The unemployment rate is 8.9%, based on the first seven months of the year. The economic rescue package is USD 31 billion.


Spanish entrepreneurs have opted for redundancies above the European average. According to the IMF forecast, the epidemic could bring unemployment in the country up to 20.8%. The government tried to mitigate the damage with a rescue package of USD 21.2 billion and then USD 236 billion (20% of GDP). USD 708 million is being provided to the most vulnerable families. Workers are encouraged to work remotely, and those made redundant are also given full unemployment benefits. Over USD 118 billion has been set aside for struggling businesses to receive guaranteed loans and export credit (INSS-Instituto Nacional de la Seguridad Social). The provision on foreign investment has been amended to prevent the acquisition of strategic firms. Some 35% of businesses have considered reducing the number of employees, 45% reducing working hours, and 50% reducing pay.

The unemployment rate is 15,3%, based on the first seven months of the year, and the economic rescue package totals USD 253 billion.


The crisis has rocked the Swiss economy, but the country has been able to mitigate the magnitude because it quickly made loans available to companies and allowed for short-term working time compensation. Moreover, working from home was introduced widely and effectively. According to a Deloitte survey, 24% of entrepreneurs become insolvent, and 19% of employees are expected to lose their jobs in the near future. Some 18% of entrepreneurs have closed their businesses, 21% have seen their activity fall to zero, and 38% are currently feeling the effects of the downturn. Thus far, the epidemic has had a negative economic impact on more than three-quarters (77%) of Swiss entrepreneurs, while 10% have reported strong business growth.

The unemployment rate is 3.2%, based on the first seven months of the year. The economic rescue package is USD 67 billion.


The first coronavirus case was identified on 31 January 2020; it was a Chinese tourist couple in Newcastle. In the UK, as in the US, companies have responded to the crisis by laying off a significant number of workers. To alleviate the economic consequences, the Minister of Finance announced a massive aid package very early on, which was then added to several times. The approximately USD 519.2 billion package covered corporate loan guarantees, partial financing of wages and self-employed income, tax breaks, and one-off support for SMEs, a housing discount and mortgage moratorium, and various welfare measures. The impact of the provisions has yet to be analysed, but the consensus is that the wave of mass layoffs was smaller than it would have been without the measures.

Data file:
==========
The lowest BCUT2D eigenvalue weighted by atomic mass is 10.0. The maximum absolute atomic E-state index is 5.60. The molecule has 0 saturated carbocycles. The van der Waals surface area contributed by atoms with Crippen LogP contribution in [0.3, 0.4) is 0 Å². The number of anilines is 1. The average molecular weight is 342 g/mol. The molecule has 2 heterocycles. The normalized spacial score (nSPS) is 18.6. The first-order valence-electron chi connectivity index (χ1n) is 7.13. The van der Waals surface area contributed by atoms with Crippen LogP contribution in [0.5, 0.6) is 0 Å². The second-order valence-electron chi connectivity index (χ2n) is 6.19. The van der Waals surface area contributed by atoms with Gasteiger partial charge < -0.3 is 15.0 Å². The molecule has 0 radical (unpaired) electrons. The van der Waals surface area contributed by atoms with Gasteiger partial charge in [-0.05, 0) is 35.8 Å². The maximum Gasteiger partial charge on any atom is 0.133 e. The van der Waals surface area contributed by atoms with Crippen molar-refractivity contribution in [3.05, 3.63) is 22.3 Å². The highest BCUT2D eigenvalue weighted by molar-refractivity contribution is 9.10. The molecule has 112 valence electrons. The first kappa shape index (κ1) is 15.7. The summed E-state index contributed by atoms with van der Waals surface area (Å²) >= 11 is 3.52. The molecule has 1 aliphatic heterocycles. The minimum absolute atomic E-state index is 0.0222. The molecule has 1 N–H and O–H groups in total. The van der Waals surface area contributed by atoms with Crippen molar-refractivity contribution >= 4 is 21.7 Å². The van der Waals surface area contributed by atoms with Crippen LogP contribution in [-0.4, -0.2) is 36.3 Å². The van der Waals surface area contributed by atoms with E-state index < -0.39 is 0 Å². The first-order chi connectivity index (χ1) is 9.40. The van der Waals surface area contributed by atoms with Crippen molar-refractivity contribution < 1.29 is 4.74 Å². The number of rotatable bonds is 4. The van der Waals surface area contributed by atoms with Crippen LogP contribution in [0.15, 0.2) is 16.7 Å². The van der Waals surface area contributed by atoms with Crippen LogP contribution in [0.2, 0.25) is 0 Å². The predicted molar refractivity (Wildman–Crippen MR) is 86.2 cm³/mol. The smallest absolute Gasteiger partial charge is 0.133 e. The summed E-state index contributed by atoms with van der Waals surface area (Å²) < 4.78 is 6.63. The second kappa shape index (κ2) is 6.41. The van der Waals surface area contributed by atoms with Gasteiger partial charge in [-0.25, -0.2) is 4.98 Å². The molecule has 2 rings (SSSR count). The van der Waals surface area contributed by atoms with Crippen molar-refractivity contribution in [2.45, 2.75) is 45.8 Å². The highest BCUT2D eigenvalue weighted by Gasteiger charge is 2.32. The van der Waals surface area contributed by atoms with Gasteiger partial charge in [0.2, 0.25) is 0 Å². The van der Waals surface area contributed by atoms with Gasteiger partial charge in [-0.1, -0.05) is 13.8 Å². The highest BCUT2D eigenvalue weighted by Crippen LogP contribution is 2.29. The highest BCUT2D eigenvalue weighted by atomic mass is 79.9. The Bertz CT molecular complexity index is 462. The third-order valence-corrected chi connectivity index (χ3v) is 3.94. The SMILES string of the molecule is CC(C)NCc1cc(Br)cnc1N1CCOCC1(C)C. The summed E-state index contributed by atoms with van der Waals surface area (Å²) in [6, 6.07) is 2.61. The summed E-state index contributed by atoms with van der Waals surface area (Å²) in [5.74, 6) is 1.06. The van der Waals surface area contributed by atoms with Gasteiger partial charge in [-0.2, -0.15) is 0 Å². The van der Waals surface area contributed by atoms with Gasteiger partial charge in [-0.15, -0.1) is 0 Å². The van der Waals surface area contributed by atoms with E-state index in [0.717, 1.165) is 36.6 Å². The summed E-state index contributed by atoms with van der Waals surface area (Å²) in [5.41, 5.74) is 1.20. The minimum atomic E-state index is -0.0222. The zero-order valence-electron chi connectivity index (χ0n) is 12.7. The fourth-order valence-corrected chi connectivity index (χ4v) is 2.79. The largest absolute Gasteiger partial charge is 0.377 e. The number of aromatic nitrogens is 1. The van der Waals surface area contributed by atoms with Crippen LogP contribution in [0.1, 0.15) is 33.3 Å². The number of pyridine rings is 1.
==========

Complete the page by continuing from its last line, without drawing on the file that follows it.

The unemployment rate is 3.9%, based on the first seven months of the year. The economic rescue package is USD 235 billion, of which USD 72 billion will be for job retention.


American layoffs hit fast and hard. More than half of U.S. small businesses said they could not operate for more than three months without support. Goldman Sachs conducted a survey of ten thousand small business executives. They highlighted the critical need for political action and immediate help. On 27 March, the U.S. government adopted a USD 2.2 billion stimulus package. The package includes a USD 1,200 credit for all Americans with incomes less than USD 75,000 a year. USD 500 billion was earmarked for rescuing companies. From the package, unemployment benefits were increased to USD 600 per week, which will be available to claimants through July. And USD 376 billion has been made available to small businesses with less than 500 employees.

The unemployment rate is 8,4%, based on the first seven months of the year. The economic rescue package totals USD 3 trillion, of which USD 1.1 trillion will be for residential assistance and for job retention. Given the relatively severe virus status in the United States, further economic rescue packages and measures are being considered by the Congress and other arms of government.


As can be seen from the country data, leaders have applied three main measures to mitigate the effects of the crisis with varying speed, degree, and intensity. In addition to the financial reserves of companies, the financial and political stability of the given country, as well as the strength of the employees’ and employers’ interests in each country also influenced the development of the rates of redundancies, working hours and pay reductions by country. The spread of the virus has not stopped, it is growing again in several regions, so in addition to the existing conservative economic measures, it will be necessary to attract new sources of income and make the necessary business strategy changes.